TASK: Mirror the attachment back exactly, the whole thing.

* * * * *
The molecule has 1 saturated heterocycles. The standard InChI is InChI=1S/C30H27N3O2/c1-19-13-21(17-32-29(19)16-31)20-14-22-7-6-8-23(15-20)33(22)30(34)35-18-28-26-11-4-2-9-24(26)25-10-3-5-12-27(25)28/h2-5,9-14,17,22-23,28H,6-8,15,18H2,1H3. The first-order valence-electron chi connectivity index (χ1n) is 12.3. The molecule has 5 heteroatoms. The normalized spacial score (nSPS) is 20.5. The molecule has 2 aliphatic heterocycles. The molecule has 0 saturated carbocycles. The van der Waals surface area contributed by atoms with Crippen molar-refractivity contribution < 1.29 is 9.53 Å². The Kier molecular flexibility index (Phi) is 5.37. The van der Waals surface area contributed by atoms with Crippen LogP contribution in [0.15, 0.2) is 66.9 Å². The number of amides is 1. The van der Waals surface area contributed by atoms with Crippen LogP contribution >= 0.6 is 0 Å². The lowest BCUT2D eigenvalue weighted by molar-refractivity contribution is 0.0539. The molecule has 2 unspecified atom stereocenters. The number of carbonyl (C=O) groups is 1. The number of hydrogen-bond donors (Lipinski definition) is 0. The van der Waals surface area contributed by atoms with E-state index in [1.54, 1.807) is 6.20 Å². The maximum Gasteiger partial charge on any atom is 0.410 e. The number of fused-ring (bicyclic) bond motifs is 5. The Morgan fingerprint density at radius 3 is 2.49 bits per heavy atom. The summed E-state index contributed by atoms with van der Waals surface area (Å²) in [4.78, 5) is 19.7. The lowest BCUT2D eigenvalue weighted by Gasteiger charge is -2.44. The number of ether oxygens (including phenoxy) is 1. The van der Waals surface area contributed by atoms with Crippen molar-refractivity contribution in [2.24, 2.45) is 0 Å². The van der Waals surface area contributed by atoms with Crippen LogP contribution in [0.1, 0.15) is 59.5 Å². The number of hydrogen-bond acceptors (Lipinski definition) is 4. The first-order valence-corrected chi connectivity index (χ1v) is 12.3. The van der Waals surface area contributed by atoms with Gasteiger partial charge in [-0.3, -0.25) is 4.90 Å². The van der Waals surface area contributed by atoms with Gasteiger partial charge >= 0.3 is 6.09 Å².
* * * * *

The molecule has 1 saturated heterocycles. The standard InChI is InChI=1S/C30H27N3O2/c1-19-13-21(17-32-29(19)16-31)20-14-22-7-6-8-23(15-20)33(22)30(34)35-18-28-26-11-4-2-9-24(26)25-10-3-5-12-27(25)28/h2-5,9-14,17,22-23,28H,6-8,15,18H2,1H3. The first-order valence-electron chi connectivity index (χ1n) is 12.3. The molecule has 5 heteroatoms. The normalized spacial score (nSPS) is 20.5. The molecule has 2 aliphatic heterocycles. The molecule has 0 saturated carbocycles. The van der Waals surface area contributed by atoms with Crippen molar-refractivity contribution < 1.29 is 9.53 Å². The Kier molecular flexibility index (Phi) is 5.37. The van der Waals surface area contributed by atoms with Crippen LogP contribution in [0.15, 0.2) is 66.9 Å². The number of amides is 1. The van der Waals surface area contributed by atoms with Crippen LogP contribution >= 0.6 is 0 Å². The lowest BCUT2D eigenvalue weighted by molar-refractivity contribution is 0.0539. The molecule has 2 unspecified atom stereocenters. The number of carbonyl (C=O) groups is 1. The number of hydrogen-bond donors (Lipinski definition) is 0. The van der Waals surface area contributed by atoms with E-state index in [1.54, 1.807) is 6.20 Å². The maximum Gasteiger partial charge on any atom is 0.410 e. The number of fused-ring (bicyclic) bond motifs is 5. The Morgan fingerprint density at radius 3 is 2.49 bits per heavy atom. The summed E-state index contributed by atoms with van der Waals surface area (Å²) in [4.78, 5) is 19.7. The lowest BCUT2D eigenvalue weighted by Gasteiger charge is -2.44. The number of ether oxygens (including phenoxy) is 1. The van der Waals surface area contributed by atoms with Crippen molar-refractivity contribution in [2.24, 2.45) is 0 Å². The van der Waals surface area contributed by atoms with Crippen LogP contribution in [0.1, 0.15) is 59.5 Å². The number of hydrogen-bond acceptors (Lipinski definition) is 4. The first-order valence-corrected chi connectivity index (χ1v) is 12.3. The van der Waals surface area contributed by atoms with Gasteiger partial charge in [-0.3, -0.25) is 4.90 Å². The van der Waals surface area contributed by atoms with Gasteiger partial charge >= 0.3 is 6.09 Å².